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Travelers conquer their fears of flying at airport program
lohud.com
Published: Nov 20, 2012
Written by Theresa Juva-Brown

Chris Bruno's panic problem began before he ever stepped foot on a plane. As a boy growing up in Yonkers, Bruno worried that if he didn't sit on a certain side of the school bus, it would tip over. When he flew on a plane for the first time as an adult, it brought his fear of losing control to new heights — literally.

"I always had this anxiety about being up in the air. It doesn't seem natural to me," said the 62-year-old lawyer who lives in Cortlandt. "It's a feeling like if you walk along a cliff, and you look over, and there is no fence."

After struggling for years with consuming dread before and during every flight, Bruno joined Freedom to Fly, a program at Westchester County Airport led by Martin Seif, a renowned clinical psychologist and associate director of the Anxiety and Phobia Treatment Center at White Plains Hospital.

Seif, a former fearful flier himself, has been running the program at the airport for more than a decade. He generally holds it twice a year.

"There are a huge number of people afraid of flying, and people who severely curtail their lives because of the fear of flying," Seif said. "At the basis of all anxiety disorders is the fear that you can't handle the fear. The other component is that the fear of flying is a confluence of a lot of different fears," such as heights, enclosed spaces and catastrophic events.

Because the program addresses mental health, some health insurance plans will cover part of the cost, Seif said.

During the recent six-week course, 20 nervous travelers gathered to face their fear of flying and the nerve-racking steps leading up to it.

In addition to individual meetings with phobia counselors and weekly group talks, members practiced going through security and sitting on a plane.

Romero Iral, assistant federal security director for the Transportation Security Administration at the airport, said those exercises help his officers learn how to deal with scared passengers. It can also ease the nerves of fearful travelers.

"They see the degree of security that occurs, and so when they go through the screening process they say, 'It's not going to be possible to get through with a weapon or without ID.' That gives them peace of mind," Iral said.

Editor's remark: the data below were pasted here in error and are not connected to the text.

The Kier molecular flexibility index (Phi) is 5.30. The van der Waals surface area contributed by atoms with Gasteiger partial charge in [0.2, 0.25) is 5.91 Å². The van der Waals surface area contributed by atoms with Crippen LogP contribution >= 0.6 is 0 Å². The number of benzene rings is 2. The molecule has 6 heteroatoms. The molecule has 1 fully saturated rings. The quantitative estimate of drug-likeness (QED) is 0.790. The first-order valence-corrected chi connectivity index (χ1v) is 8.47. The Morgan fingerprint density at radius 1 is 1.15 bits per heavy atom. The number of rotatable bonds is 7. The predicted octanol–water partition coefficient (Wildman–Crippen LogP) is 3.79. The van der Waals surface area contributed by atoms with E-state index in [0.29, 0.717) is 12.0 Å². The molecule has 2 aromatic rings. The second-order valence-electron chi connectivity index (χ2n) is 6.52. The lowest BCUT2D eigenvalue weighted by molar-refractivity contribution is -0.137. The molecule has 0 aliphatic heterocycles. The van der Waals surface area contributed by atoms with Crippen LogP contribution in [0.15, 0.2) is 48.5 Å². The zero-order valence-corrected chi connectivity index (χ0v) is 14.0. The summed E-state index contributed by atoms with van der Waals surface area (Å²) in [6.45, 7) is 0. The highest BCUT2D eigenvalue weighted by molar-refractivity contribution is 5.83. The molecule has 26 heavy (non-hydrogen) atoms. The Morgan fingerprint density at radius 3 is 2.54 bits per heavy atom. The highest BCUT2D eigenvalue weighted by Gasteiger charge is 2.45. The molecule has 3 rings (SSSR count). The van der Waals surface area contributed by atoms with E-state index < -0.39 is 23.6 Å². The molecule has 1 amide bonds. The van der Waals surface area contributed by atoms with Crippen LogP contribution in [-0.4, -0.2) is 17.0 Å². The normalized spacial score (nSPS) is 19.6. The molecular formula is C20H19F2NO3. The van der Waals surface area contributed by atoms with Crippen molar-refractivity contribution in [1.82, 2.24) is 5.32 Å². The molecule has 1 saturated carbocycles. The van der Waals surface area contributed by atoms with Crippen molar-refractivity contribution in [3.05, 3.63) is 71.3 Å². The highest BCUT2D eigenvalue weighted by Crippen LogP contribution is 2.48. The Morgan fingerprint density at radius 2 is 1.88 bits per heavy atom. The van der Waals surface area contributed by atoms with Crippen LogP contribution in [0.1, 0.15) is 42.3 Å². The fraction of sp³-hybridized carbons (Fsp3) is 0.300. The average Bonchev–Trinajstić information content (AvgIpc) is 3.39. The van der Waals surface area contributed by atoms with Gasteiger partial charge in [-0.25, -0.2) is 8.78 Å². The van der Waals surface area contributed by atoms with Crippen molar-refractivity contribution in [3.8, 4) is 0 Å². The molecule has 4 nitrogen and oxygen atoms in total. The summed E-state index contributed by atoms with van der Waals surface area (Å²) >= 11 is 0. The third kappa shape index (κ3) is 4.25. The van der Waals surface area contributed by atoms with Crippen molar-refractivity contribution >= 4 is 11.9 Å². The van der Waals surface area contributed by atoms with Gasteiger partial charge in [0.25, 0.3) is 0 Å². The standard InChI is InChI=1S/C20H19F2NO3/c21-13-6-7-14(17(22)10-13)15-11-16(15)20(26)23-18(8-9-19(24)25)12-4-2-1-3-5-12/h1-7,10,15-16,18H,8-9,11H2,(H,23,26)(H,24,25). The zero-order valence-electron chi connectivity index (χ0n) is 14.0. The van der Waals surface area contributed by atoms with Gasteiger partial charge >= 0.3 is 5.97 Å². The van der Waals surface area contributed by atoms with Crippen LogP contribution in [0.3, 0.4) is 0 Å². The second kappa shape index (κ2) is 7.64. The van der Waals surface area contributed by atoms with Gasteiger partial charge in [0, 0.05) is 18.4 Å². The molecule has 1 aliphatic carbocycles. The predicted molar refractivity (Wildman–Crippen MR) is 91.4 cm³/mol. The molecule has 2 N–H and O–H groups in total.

At the end of the program, members tested their new coping skills on a "graduation flight" from La Guardia Airport to Washington.

James Wendel, a 47-year-old financial analyst from Newburgh, never had a problem flying until about six years ago, when he had four flights in a row with severe turbulence.

He was so nervous about the graduation flight on Nov. 10 that he almost got off the plane before takeoff.

"You walked to the front, and I said, 'Look, you can leave or you can go back to your seat — it's up to you,'" Seif recalled, addressing Wendel, at the group's final meeting on Nov. 13.

Wendel stayed.

"That was the first time I had flown in six years without taking two or three milligrams of Xanax and a quarter bottle of vodka on top of it," Wendel told the group. His phobia counselor kept him busy by having him write countdowns on a piece of paper.

The graduation flight was the first time Diana Wolf, a mother of three from Upper Saddle River, N.J., had been on a plane in more than 10 years. Ironically, her husband is an aircraft mechanic.

"I honestly never thought I would fly again," she told the group. "It would be torture before I traveled. I thought, 'Why am I planning a vacation if for like a month before I will be sick?' I would see airplanes, and I would imagine them blowing up.

" Wolf said she believes her fear began when a girl on her block was killed in the Pan Am bombing in 1988 near Lockerbie, Scotland.

Despite some initial anxiety, Wolf said, she was surprisingly comfortable on the graduation flight.

The course taught her to "be comfortable knowing that there are going to be moments I may have the anxiety," she said. "But now I'll be able to plan a trip. Before I could not, would not, plan a trip.

" Bruno, the fearful flier from Cortlandt, remembered Seif's suggestion to rate his anxiety when he grew nervous during takeoff.

"I started to panic, and I started to put a number on it, instead of going off on a tangent worrying about whether the mechanic put in all the screws," Bruno said.

It worked.

After the successful flight, many in the group said they plan to take more together; some have already booked a trip to Chicago next month.

Seif had one more reminder for his students as their final session ended: "Send us postcards from various parts of the world."